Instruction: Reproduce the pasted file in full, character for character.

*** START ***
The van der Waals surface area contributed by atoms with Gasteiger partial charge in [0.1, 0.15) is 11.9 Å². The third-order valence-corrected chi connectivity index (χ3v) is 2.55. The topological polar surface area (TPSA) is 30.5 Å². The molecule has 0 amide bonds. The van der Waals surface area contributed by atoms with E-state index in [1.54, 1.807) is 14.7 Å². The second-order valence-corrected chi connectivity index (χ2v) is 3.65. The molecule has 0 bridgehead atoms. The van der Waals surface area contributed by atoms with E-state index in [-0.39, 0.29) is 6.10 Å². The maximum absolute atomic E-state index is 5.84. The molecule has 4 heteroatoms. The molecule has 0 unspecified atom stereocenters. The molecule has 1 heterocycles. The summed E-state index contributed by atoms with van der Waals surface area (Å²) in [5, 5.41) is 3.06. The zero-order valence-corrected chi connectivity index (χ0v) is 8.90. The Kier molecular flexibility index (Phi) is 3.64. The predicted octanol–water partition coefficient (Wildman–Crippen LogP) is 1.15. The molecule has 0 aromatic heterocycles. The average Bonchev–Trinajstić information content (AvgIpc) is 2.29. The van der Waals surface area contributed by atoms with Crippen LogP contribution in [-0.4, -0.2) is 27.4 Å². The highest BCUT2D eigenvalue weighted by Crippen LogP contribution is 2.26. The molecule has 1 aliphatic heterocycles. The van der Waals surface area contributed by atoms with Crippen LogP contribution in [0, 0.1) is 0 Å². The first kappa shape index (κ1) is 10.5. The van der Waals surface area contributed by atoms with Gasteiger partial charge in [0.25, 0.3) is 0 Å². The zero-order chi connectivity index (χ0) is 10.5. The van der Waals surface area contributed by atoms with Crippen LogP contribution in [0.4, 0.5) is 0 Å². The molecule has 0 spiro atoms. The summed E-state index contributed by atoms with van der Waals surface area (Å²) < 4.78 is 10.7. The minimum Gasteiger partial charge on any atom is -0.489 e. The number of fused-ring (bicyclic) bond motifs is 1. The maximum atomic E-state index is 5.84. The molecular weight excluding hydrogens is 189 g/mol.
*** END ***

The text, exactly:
The van der Waals surface area contributed by atoms with Gasteiger partial charge in [0.1, 0.15) is 11.9 Å². The third-order valence-corrected chi connectivity index (χ3v) is 2.55. The topological polar surface area (TPSA) is 30.5 Å². The molecule has 0 amide bonds. The van der Waals surface area contributed by atoms with E-state index in [1.54, 1.807) is 14.7 Å². The second-order valence-corrected chi connectivity index (χ2v) is 3.65. The molecule has 0 bridgehead atoms. The van der Waals surface area contributed by atoms with E-state index in [-0.39, 0.29) is 6.10 Å². The maximum absolute atomic E-state index is 5.84. The molecule has 4 heteroatoms. The molecule has 0 unspecified atom stereocenters. The molecule has 1 heterocycles. The summed E-state index contributed by atoms with van der Waals surface area (Å²) in [5, 5.41) is 3.06. The zero-order valence-corrected chi connectivity index (χ0v) is 8.90. The Kier molecular flexibility index (Phi) is 3.64. The predicted octanol–water partition coefficient (Wildman–Crippen LogP) is 1.15. The molecule has 0 aromatic heterocycles. The average Bonchev–Trinajstić information content (AvgIpc) is 2.29. The van der Waals surface area contributed by atoms with Crippen LogP contribution in [-0.4, -0.2) is 27.4 Å². The highest BCUT2D eigenvalue weighted by Crippen LogP contribution is 2.26. The molecule has 1 aliphatic heterocycles. The van der Waals surface area contributed by atoms with Crippen LogP contribution in [0, 0.1) is 0 Å². The first kappa shape index (κ1) is 10.5. The van der Waals surface area contributed by atoms with Gasteiger partial charge in [0.25, 0.3) is 0 Å². The zero-order chi connectivity index (χ0) is 10.5. The van der Waals surface area contributed by atoms with Crippen LogP contribution in [0.4, 0.5) is 0 Å². The molecule has 0 spiro atoms. The summed E-state index contributed by atoms with van der Waals surface area (Å²) < 4.78 is 10.7. The minimum Gasteiger partial charge on any atom is -0.489 e. The number of fused-ring (bicyclic) bond motifs is 1. The maximum atomic E-state index is 5.84. The molecular weight excluding hydrogens is 189 g/mol.